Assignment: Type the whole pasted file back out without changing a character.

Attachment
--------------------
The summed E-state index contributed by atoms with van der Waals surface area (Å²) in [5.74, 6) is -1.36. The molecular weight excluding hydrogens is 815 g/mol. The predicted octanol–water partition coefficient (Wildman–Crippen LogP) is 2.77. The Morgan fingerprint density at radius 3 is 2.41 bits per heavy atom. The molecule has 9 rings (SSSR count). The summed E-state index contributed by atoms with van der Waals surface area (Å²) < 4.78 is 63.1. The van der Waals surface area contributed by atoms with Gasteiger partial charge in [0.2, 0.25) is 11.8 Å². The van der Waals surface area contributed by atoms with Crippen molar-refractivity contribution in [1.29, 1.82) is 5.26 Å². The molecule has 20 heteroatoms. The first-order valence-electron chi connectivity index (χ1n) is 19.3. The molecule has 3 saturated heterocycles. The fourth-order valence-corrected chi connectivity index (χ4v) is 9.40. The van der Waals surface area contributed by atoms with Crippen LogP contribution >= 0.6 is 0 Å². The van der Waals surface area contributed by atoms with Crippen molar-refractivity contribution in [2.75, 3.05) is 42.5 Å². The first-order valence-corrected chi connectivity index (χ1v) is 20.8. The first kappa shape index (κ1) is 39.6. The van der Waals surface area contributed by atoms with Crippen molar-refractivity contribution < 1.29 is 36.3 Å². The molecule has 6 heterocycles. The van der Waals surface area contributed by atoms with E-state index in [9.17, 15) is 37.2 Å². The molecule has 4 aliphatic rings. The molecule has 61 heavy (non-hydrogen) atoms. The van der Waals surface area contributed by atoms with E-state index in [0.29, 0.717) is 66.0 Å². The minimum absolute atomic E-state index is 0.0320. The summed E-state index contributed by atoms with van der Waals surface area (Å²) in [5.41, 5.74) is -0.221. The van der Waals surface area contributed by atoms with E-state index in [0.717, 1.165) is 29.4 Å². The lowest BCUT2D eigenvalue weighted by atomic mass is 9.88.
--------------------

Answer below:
The summed E-state index contributed by atoms with van der Waals surface area (Å²) in [5.74, 6) is -1.36. The molecular weight excluding hydrogens is 815 g/mol. The predicted octanol–water partition coefficient (Wildman–Crippen LogP) is 2.77. The Morgan fingerprint density at radius 3 is 2.41 bits per heavy atom. The molecule has 9 rings (SSSR count). The summed E-state index contributed by atoms with van der Waals surface area (Å²) < 4.78 is 63.1. The van der Waals surface area contributed by atoms with Gasteiger partial charge in [0.2, 0.25) is 11.8 Å². The van der Waals surface area contributed by atoms with Crippen molar-refractivity contribution in [1.29, 1.82) is 5.26 Å². The molecule has 20 heteroatoms. The first-order valence-electron chi connectivity index (χ1n) is 19.3. The molecule has 3 saturated heterocycles. The fourth-order valence-corrected chi connectivity index (χ4v) is 9.40. The van der Waals surface area contributed by atoms with Crippen LogP contribution >= 0.6 is 0 Å². The van der Waals surface area contributed by atoms with Crippen molar-refractivity contribution in [2.75, 3.05) is 42.5 Å². The first-order valence-corrected chi connectivity index (χ1v) is 20.8. The first kappa shape index (κ1) is 39.6. The van der Waals surface area contributed by atoms with Crippen molar-refractivity contribution < 1.29 is 36.3 Å². The molecule has 6 heterocycles. The van der Waals surface area contributed by atoms with E-state index in [9.17, 15) is 37.2 Å². The molecule has 4 aliphatic rings. The molecule has 61 heavy (non-hydrogen) atoms. The van der Waals surface area contributed by atoms with E-state index in [0.29, 0.717) is 66.0 Å². The minimum absolute atomic E-state index is 0.0320. The summed E-state index contributed by atoms with van der Waals surface area (Å²) in [5.41, 5.74) is -0.221. The van der Waals surface area contributed by atoms with E-state index in [0.717, 1.165) is 29.4 Å². The lowest BCUT2D eigenvalue weighted by atomic mass is 9.88.